12. The order in this and previous selections taken from the Cundasuttaṃ – see references above – is changed for the sake of emphasis. Therefore the ETP confronts the respective dasa akusalakammapathā directly with the dasa kusalakammapathā while the original text first portrays all the ten unwholesome courses of action and then opposes them to the ten wholesome courses of action.

13. Vatthasuttaṃ, Mūlapariyāyavaggo, Mūlapaṇṇāsapāḷi, Majjhimanikāyo

14. abhijjhāvisamalobho: abhijjhā + visama + lobho: covetousness + unrighteous, evil + greed. - Tattha sakabhaṇḍe chandarāgo abhijjhā, parabhaṇḍe visamalobho. Atha vā sakabhaṇḍe vā parabhaṇḍe vā hotu, yuttapattaṭṭhāne chandarāgo abhijjhā, ayuttāpattaṭṭhāne visamalobho. – It is covetousness where the existing desire directs itself towards one’s own possession; it is unrighteous greed if directed towards the possessions of others. Whether the existing desire is directing itself towards one’s own possession or that of others, if properly obtained it is covetousness, if inappropriate and unobtained it is unrighteous greed. (Vatthasuttavaṇṇanā)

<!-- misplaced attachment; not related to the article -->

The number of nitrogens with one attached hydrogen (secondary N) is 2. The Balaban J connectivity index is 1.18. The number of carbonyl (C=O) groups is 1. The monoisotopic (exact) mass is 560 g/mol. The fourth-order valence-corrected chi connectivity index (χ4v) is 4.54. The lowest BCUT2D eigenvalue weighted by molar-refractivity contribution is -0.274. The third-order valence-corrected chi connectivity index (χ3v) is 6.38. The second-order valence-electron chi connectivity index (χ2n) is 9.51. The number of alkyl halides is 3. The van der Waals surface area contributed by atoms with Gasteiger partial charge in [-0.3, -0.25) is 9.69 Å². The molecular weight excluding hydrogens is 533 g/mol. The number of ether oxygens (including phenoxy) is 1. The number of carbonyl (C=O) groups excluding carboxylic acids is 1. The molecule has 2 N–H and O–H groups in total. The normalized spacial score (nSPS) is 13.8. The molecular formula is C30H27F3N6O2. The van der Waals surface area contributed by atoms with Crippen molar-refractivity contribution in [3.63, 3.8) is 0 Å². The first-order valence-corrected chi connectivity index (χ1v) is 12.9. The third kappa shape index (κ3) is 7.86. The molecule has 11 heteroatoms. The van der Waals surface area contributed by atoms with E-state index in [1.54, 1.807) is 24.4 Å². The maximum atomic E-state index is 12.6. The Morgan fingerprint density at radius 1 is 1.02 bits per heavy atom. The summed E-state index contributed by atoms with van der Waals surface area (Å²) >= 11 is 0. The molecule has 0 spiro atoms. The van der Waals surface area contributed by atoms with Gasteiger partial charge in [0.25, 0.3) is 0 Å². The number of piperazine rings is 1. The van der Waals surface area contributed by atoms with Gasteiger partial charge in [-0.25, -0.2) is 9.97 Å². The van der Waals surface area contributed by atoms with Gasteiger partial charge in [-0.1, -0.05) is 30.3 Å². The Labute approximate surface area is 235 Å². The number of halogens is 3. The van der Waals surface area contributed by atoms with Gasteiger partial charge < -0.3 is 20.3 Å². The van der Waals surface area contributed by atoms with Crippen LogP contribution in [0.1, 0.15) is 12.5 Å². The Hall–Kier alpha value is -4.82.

15. Yamakavaggo, Dhammapadapāḷi, Khuddakanikāye


Pāli lesson (with audio) 3.7.7

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Last modified: Tuesday, 9 August 2022, 7:57 PM